Re:One huge hole (2)

Duds (100634) | more than 11 years ago | (#5027257)

Indeed, I'd certinally get the original one.

Then I'd spend some of the time I saved cutting out the breaks :P

Re:What's the big deal about show swapping? (5, Insightful)

jgerman (106518) | more than 11 years ago | (#5027150)

Well, they really have no way of knowing if you watch the commercials now, unless you have a Nielsen box that is.


Though I do agree that the business model must change, it's not as easy for an executive to see that. The status quo is what makes them money, they don't want to change.

Re:What's the big deal about show swapping? (1)

CuriousKangaroo (543170) | more than 11 years ago | (#5027215)

Assuming you have a regular TV setup and a Nielsen box, you could still walk out of the room during commercials to get something to eat or drink or go to the bathroom. I imagine this was quite rampant and might explain why the # of commercials in any given break tends to be a little more random than it used to be. I predict this randomness will get worse in the future in an effort to prevent people from leaving during commercial breaks (afraid to miss the show when it comes back on).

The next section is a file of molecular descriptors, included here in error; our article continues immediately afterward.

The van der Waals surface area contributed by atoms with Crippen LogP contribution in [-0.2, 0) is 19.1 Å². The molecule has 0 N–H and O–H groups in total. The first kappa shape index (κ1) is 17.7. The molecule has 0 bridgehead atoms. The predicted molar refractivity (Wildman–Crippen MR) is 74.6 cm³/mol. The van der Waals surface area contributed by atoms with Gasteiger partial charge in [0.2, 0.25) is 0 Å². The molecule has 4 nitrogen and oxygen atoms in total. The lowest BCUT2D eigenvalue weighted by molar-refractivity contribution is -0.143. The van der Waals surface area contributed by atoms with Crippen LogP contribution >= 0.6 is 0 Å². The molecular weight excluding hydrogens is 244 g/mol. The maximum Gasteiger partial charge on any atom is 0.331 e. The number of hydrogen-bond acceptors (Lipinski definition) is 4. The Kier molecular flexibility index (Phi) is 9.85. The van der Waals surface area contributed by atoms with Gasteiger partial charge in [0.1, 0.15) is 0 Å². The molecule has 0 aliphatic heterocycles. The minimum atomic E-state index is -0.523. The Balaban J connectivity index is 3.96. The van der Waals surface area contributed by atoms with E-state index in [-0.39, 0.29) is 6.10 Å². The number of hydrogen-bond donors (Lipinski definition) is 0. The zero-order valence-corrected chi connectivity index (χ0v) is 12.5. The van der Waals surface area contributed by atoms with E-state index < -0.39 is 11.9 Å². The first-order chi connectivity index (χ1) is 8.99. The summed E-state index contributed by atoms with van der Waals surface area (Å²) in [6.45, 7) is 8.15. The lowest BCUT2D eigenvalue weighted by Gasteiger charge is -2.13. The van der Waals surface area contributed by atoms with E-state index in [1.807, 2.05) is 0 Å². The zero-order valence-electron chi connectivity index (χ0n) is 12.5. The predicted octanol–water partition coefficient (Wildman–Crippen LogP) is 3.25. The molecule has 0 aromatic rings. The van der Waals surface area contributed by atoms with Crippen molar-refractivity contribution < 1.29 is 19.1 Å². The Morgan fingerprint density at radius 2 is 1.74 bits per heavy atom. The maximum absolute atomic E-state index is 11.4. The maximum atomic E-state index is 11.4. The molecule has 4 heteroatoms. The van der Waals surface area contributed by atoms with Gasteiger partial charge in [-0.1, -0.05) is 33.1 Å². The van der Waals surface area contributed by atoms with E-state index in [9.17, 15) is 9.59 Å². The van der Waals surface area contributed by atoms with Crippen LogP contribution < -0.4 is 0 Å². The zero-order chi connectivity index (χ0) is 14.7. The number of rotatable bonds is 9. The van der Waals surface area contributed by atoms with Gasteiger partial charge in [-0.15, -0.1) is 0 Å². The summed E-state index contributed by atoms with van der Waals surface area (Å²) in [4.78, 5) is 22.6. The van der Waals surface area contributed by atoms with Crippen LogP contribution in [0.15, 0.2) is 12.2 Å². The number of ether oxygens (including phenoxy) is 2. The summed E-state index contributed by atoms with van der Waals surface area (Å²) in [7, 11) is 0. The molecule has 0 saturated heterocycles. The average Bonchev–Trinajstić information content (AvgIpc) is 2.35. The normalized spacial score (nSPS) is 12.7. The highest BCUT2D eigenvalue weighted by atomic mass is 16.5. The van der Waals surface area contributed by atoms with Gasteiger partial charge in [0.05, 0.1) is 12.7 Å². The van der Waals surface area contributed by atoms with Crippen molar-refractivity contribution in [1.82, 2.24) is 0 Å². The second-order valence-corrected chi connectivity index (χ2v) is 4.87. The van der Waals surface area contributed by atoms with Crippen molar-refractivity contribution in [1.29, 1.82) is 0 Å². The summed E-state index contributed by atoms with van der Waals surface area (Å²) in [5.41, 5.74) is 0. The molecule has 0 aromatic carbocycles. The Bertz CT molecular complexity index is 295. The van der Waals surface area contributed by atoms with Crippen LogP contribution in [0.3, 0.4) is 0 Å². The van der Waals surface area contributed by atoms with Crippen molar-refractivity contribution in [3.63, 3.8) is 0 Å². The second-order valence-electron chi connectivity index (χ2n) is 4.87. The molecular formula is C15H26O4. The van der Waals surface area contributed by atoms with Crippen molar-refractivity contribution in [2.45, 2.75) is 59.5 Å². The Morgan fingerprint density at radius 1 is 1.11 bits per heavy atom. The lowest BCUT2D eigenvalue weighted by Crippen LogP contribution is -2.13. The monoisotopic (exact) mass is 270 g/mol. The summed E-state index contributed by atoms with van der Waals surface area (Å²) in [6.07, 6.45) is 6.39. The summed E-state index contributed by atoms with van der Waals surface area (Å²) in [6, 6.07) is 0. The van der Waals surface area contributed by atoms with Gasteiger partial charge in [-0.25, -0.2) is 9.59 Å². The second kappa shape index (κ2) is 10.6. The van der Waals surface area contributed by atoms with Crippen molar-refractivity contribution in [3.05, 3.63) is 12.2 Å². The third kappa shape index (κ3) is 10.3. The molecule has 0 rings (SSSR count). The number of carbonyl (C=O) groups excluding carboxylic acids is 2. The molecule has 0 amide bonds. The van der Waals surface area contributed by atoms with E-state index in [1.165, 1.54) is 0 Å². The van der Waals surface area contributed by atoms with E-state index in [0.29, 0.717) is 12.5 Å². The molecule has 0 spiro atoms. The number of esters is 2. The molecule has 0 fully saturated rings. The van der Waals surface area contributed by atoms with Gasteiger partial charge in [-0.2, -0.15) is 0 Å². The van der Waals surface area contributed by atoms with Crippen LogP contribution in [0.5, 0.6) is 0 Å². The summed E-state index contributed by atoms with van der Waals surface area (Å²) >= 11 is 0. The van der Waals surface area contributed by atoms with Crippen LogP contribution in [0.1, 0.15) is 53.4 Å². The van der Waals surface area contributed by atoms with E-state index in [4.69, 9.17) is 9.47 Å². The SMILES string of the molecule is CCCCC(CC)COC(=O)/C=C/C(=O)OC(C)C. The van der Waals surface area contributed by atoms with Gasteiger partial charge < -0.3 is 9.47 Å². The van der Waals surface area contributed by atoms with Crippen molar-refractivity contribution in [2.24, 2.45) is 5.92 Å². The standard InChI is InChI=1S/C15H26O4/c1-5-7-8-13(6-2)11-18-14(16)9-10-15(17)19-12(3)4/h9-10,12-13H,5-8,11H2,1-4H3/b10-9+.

At any rate, if you have a TiVo, Nielsen currently has no good way to work with such a device. See my other posting in this thread (titled "Ratings and TiVo") for further info.

Re:What's the big deal about show swapping? (2)

glesga_kiss (596639) | more than 11 years ago | (#5027219)

Even with the Nielsen box, you can still go an put on the kettle and take a leak. It does give you a rough idea of your audience, which is better than nothing.

Mind you, modern (digial) cable systems can track watch you watch with their two communications. They will surely be observing channel-hopping during commercials, but for every 10 channel-hoppers, there are 1 or 2* people who did watch the commercial.

Note: *Numbers made up

Re:What's the big deal about show swapping? (2)

jgerman (106518) | more than 11 years ago | (#5027237)

I have a feeling that tv networks have the same note on the bottom of their memos ;) This is exactly what I was saying though, even WITH a box they don't really know.

Re:What's the big deal about show swapping? (3, Informative)

spanky1 (635767) | more than 11 years ago | (#5027024)